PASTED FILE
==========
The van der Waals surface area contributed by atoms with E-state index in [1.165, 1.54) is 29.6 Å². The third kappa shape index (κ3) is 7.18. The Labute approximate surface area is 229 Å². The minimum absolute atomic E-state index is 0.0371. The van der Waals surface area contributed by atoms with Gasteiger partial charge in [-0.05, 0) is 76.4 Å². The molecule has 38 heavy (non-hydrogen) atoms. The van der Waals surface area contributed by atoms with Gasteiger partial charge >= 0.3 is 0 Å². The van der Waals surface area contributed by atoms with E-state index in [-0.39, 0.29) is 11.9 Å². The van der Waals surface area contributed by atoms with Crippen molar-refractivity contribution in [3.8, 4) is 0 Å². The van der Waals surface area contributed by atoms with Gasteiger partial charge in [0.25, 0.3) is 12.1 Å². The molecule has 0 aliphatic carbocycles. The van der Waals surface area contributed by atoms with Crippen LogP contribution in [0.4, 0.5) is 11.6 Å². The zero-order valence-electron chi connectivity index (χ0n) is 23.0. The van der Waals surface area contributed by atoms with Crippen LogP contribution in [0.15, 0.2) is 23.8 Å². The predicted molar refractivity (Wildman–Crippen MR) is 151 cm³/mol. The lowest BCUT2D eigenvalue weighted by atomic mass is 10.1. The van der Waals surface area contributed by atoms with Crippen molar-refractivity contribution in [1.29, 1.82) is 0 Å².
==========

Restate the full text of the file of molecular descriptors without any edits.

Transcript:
The van der Waals surface area contributed by atoms with E-state index in [1.165, 1.54) is 29.6 Å². The third kappa shape index (κ3) is 7.18. The Labute approximate surface area is 229 Å². The minimum absolute atomic E-state index is 0.0371. The van der Waals surface area contributed by atoms with Gasteiger partial charge in [-0.05, 0) is 76.4 Å². The molecule has 38 heavy (non-hydrogen) atoms. The van der Waals surface area contributed by atoms with Gasteiger partial charge >= 0.3 is 0 Å². The van der Waals surface area contributed by atoms with E-state index in [-0.39, 0.29) is 11.9 Å². The van der Waals surface area contributed by atoms with Crippen molar-refractivity contribution in [3.8, 4) is 0 Å². The van der Waals surface area contributed by atoms with Gasteiger partial charge in [0.25, 0.3) is 12.1 Å². The molecule has 0 aliphatic carbocycles. The van der Waals surface area contributed by atoms with Crippen LogP contribution in [0.4, 0.5) is 11.6 Å². The zero-order valence-electron chi connectivity index (χ0n) is 23.0. The van der Waals surface area contributed by atoms with Crippen LogP contribution in [0.15, 0.2) is 23.8 Å². The predicted molar refractivity (Wildman–Crippen MR) is 151 cm³/mol. The lowest BCUT2D eigenvalue weighted by atomic mass is 10.1. The van der Waals surface area contributed by atoms with Crippen molar-refractivity contribution in [1.29, 1.82) is 0 Å².